Breaks my heart to see you again, to see you walking through that door, stooping a little to fit, hugging your shoulders in as you hunch inward and look for me. I’m already in the rounded corner booth, having gotten there extremely ahead of the agreed-upon time so that I can gather my composure, have enough time to seem completely at ease to see you when really I’m sticky all over with sweat, hair plastered to the side of my head, made even more sticky by my awareness that this isn’t at all how I wanted you to see me again and already I feel bloated from the sparkling water I ordered to pass the time. I wave you over and as you walk over, waves break over me- I’m drowning in a half-pipe of how you walk, how you look, how you look at me. You awkwardly inch in, doing the scoot slide scoot slide on these leather half shells. Does anyone have an easy time or look good getting into these kinds of seats? Last time we were here, we had a great time until we got into a heated political debate, one where you knew everything and were ruthlessly trying to educate me by going on a search and destroy of my ignorance. I was drunk, on wine and on you, just trying to hold on, desperately trying to please you, impress you, wishing my love (though a love that couldn’t quote Noam Chomsky, that didn’t know about foreign government or healthcare systems) could be enough for you. You left me there and I don’t know if I’ve ever felt that not enough for someone. I finished my drink and in the next 4 years, I slowly became the girl you would have actually liked to have been at the bar with. Ain’t that life though, how it always goes. Today, I could have told you then, thereby saving us for now, that what is civilized is damaged. You broke me to make me and the process of your making and breaking made me perfect for you, but was too much for us, made any further relationship impossible, our relationship the kiln of our uncoupling.
watching her text in the front seat with trembling arthritic hands like she’s trying to find where to thread the needle to another human connection,I’m struck with love pity and understanding,the phone and the internet all just a jumble,a scry and a screech trying to answer this question we all have which is when will I have this great love I felt I was made for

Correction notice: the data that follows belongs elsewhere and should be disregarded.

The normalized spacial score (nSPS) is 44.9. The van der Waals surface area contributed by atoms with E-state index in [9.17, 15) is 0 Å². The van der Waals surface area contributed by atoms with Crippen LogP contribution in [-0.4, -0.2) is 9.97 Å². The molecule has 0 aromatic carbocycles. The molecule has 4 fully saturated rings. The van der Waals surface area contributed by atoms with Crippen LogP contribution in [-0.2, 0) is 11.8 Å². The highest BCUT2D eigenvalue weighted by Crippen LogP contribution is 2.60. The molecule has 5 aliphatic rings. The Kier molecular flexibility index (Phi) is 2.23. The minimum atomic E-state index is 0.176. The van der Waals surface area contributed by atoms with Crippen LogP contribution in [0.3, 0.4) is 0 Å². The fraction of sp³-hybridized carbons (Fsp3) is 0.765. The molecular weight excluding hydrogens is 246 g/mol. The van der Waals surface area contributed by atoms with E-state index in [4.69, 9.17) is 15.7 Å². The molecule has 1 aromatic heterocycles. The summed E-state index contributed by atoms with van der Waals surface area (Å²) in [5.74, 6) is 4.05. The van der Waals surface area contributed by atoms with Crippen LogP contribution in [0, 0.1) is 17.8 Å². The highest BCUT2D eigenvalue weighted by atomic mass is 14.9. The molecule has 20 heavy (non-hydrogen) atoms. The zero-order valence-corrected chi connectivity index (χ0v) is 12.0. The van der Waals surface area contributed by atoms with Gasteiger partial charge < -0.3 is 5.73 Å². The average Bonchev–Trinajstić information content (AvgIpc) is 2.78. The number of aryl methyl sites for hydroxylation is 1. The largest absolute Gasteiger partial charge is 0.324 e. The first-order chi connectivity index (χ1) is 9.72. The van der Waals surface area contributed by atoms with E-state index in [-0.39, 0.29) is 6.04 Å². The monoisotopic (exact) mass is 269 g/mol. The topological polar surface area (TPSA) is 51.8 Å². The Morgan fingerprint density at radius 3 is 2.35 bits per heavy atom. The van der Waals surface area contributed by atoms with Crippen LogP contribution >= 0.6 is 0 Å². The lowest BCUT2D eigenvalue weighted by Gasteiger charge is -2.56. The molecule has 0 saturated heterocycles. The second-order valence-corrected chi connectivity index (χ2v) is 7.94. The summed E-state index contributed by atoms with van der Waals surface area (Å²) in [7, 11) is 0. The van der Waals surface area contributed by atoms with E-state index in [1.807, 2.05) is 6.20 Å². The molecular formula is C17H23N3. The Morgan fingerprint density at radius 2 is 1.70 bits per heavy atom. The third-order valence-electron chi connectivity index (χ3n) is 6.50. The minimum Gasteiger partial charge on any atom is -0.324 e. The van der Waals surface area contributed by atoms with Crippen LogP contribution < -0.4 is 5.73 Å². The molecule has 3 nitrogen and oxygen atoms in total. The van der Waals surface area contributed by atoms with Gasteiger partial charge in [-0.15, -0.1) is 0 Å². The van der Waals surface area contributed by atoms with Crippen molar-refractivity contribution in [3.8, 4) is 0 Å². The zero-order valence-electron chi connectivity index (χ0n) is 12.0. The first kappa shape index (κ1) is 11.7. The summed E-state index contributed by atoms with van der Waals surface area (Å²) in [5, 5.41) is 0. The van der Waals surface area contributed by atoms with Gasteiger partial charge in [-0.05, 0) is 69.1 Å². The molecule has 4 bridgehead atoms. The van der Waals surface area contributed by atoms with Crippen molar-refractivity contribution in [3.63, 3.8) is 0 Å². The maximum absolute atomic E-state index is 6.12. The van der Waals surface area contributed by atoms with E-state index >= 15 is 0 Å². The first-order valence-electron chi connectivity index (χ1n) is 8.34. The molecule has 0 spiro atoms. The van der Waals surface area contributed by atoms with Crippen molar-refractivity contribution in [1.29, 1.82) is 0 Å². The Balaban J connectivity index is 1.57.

I sit on a long tongue of blank carpet waiting for the ceremony to begin. Listening to the gentle sts-sts-sts of the bamboo whisks striking thin bone, we look at each other. I find her expression difficult to read. This was all her idea. Initially, I was just concerned about the logistics- the cost of having to fly everyone to Japan. I didn’t even think about the difficulty we would all have involving language. For this reason it took much longer finding the chashitsu for the wedding. And of course, there were other cultural things we had to consider. I was doubtful, for instance, that we would be allowed to have a wedding like this. I was certain some kind of cultural police would put a stop to it, could still put a stop to it. And yet, it was going quite nicely. We looked at each other from across the tatami floor where the long green carpet unspooled between us. I liked the concepts of Sabi and Wabi I learned in Japan the first couple days here and ended up incorporating them into my vows, written with the aid of too much Suntory Toki. I wrote something about wanting to see the beauty imparted onto each other by time and care while also cherishing our unpolished selves, enjoying the present with each other. Overall, it was a great wedding. I enjoyed it. I had never been to Japan, much less participated in a Japanese Tea Ceremony, and I don’t know when else I would have been able to do either. Mostly, I enjoyed it because, well, no harm telling you now that it’s done. It was her idea to get married. Initially, I was just concerned about the logistics- the cost of having to bind your life to another irrevocably. But I became certain in my decision to propose when she walked down the aisle, and we faced each other. Lifting the veil, I saw in her eyes the same dislike, distrust, and fear that I felt. Dislike because this society makes us believe we should hold onto only one of 7 billion inhabitants. Distrust and fear in a future together, in one another, and in the word “forever.” And when I saw that, I knew. This is someone I can spend the rest of my life with.